It has been nearly three years since the Indian Space Research Organisation’s (ISRO) lunar exploration mission Chandrayaan-2 took off from the Earth. While the Vikram Lander crash-landed on the Moon, the C2 Orbiter is still functioning fine, and continues to make amazing discoveries to this day.
Just earlier this year, in January 2022, the Chandrayaan-2 detected solar proton events caused by high-intensity solar flares — an especially noteworthy achievement considering most global missions failed to detect them. And now, before the excitement of this win could die down, ISRO’s lunar orbiter has made another thrilling find!
An instrument aboard the Chandrayaan-2 orbiter, named the Chandra’s Atmospheric Composition Explorer-2 (CHACE-2) quadrupole mass spectrometer, made some unprecedented observations regarding the dynamics of lunar exospheric species and on the radiogenic activities in the first few tens of metres below the lunar surface, ISRO reported on Tuesday, March 8.
CHACE-2 has detected the presence of Argon in the equatorial and mid-latitude regions of the Moon and provided insights into the global distribution of Argon-40 in the Moon’s tenuous exosphere.
The ‘exosphere’ is the outermost region of the upper atmosphere of a celestial body where the constituent atoms and molecules rarely collide with each other and can escape into space. The Earth’s Moon features a surface-boundary exosphere, and the lunar exosphere exists as a result of a dynamic equilibrium between several source and sink processes.
Argon is an inert, colourless and odourless noble gas. Noble gases serve as important tracers to understand the processes of surface-exosphere interaction, and Argon-40 (Ar-40) is one such important tracer atom to study the dynamics of the lunar exospheric species.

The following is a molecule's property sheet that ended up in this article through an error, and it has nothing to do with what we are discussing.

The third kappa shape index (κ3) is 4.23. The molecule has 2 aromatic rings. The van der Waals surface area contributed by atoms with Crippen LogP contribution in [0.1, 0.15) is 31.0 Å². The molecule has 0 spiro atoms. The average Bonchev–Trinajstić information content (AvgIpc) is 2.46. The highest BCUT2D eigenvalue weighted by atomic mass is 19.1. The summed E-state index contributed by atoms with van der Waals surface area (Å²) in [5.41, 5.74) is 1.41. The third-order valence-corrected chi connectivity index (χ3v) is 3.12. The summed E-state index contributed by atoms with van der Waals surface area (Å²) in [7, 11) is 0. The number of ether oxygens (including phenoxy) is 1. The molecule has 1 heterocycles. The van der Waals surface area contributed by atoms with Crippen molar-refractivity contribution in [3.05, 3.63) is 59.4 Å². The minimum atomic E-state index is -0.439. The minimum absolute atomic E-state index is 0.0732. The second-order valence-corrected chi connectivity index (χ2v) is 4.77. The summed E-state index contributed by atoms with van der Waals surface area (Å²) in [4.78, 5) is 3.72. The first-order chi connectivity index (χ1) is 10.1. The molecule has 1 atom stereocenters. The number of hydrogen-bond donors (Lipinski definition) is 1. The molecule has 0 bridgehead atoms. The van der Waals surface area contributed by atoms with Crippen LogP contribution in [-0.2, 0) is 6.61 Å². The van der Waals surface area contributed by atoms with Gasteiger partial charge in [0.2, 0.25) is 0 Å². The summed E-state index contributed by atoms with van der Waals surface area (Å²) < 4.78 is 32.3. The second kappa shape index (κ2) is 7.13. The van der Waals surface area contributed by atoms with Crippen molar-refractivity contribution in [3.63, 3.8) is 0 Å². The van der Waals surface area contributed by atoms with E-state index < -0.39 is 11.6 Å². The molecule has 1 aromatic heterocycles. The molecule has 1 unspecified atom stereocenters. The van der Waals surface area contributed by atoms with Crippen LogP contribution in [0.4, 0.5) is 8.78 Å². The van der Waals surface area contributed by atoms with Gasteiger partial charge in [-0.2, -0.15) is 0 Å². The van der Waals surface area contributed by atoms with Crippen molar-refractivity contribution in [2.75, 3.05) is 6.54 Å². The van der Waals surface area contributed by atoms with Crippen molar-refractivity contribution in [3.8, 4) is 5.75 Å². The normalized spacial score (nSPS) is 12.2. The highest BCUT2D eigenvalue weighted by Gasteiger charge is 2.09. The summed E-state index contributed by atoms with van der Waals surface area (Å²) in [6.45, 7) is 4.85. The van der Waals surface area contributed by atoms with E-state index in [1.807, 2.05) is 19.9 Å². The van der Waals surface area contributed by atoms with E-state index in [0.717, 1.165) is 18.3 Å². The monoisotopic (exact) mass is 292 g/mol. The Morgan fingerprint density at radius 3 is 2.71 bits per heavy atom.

The vast majority of Argon occurs in its isotopic form of Argon-40, resulting from the radioactive disintegration of Potassium-40 (K-40) present below the lunar surface. And according to ISRO, once formed, it diffuses through the inter-granular space and makes its way up to the lunar exosphere through seepages and faults.
The CHACE-2 observations provide the diurnal and spatial variation of Ar-40 covering the equatorial and mid-latitude regions of the Moon.
Now, the detection of Argon-40 itself isn’t as noteworthy as the fact that the previous observations were limited to near-equatorial regions, as shown during the Apollo-17 and LADEE missions.
Despite the variations in temperature and topography, CHACE-2 data for the mid-latitude regions revealed for the first time that the change in Ar-40 number density with respect to solar longitudes is similar to that of the low-latitude regions.
Furthermore, there exists a steep latitudinal temperature gradient of the lunar surface. This is considered a gap area in the global dynamics of the lunar exospheric species.
In this context, Chandrayaan-2’s findings of Ar-40 up to the mid-latitude regions (−60º to +60º) play a significant role in bridging the gap in the knowledge of the element’s presence on the Moon. The observations reveal that distribution in Ar-40 has substantial spatial heterogeneity.
“The observed global distribution indicates that the interaction of Ar-40 with the surface is similar in low and mid-latitude regions. The CHACE-2 observations hint at a requirement for improvement in our understanding of the surface-exosphere interactions and source distributions of Ar-40,” according to the study.